USCIS Releases Policy Memo on Accrual of Unlawful Presence for F, J, and M Nonimmigrants

On May 10, 2018, United States Citizenship and Immigration Services (USCIS) released a policy memorandum that fundamentally changes the way in which foreign students (F and M visa holders) and exchange visitors (J visa holders) are considered "unlawfully present."  The announced changes will take effect beginning August 9, 2018.

The new policy states that any F, J, or M nonimmigrants, along with their dependents, who have been admitted to the United States for duration of status (D/S) who are not already considered "unlawfully present" under existing USCIS policy and who failed to maintain their nonimmigrant status before August 9, 2018 will begin accruing unlawful presence due to that failure beginning on August 9th .

Under the new guidelines, on or after August 9, 2018, any F, J, or M nonimmigrant will begin accruing unlawful presence based on the following:

  1. The nonimmigrant has ceased a course of study or the activity authorized in the nonimmigrant’s status and/or the day after the immigrant has engaged in any unauthorized activity.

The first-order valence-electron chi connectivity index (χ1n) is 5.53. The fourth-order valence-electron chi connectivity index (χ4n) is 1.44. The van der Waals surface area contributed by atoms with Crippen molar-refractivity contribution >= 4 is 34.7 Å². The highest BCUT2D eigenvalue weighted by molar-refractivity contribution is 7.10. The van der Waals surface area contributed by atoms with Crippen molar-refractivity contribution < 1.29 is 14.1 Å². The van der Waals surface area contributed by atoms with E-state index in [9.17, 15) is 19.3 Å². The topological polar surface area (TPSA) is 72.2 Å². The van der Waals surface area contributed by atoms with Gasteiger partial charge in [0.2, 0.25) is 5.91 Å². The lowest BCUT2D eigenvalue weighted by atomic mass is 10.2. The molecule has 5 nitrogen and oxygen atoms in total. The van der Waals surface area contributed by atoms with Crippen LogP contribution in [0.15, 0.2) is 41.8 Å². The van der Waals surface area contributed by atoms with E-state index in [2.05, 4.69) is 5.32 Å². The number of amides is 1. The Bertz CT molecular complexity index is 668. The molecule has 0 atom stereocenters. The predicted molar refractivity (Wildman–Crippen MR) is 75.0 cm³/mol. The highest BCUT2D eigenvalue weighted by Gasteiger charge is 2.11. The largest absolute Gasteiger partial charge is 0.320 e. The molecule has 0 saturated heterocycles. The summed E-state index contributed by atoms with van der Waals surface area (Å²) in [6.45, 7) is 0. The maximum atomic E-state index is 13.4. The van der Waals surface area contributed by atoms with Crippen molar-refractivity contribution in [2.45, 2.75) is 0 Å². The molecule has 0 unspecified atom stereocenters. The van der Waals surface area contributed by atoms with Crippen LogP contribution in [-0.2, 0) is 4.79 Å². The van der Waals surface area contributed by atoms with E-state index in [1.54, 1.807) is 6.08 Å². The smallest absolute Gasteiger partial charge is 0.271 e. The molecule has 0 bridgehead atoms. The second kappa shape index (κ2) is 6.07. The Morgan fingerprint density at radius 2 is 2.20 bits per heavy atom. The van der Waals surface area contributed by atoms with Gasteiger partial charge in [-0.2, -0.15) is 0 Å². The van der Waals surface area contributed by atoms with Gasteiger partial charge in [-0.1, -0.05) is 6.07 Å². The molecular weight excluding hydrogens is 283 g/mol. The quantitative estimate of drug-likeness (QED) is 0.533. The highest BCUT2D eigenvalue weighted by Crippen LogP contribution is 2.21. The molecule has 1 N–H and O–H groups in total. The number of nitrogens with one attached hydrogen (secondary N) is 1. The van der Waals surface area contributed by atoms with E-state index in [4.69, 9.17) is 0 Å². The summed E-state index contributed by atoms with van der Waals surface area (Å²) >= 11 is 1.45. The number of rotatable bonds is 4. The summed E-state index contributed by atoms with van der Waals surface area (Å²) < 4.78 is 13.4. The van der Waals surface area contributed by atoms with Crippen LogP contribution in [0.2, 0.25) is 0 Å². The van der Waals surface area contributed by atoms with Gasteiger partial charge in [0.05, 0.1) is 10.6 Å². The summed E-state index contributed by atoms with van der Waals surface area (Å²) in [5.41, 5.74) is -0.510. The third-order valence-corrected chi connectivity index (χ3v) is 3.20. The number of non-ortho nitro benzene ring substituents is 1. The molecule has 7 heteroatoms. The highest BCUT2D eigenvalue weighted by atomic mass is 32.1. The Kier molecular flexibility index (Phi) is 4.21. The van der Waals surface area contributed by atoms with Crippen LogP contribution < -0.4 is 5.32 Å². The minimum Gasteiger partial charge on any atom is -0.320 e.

2. The completion of a course of study or program (this includes any authorized training along with the permitted grace period).
  3. The expiration of the Form I-94 or the specified date of the immigrant’s admission has passed.
  4. An immigration judge or the BIA has ordered that an alien be excluded, deported, or removed.

The above interpretations regarding unlawful presence also apply to Canadian B1/B2 nonimmigrants who are admitted as "non-controlled nonimmigrants."

"Unlawful presence" is an important concept as an individual who has accrued more than 180 days of "unlawful presence" and departs the U.S. is barred from returning to the U.S. for three years.  An individual who has been "unlawfully present" for 365 days or more is barred from returning for ten years.  Although waivers are possible for certain "barred" individuals, they can be difficult and unpredictable to obtain.

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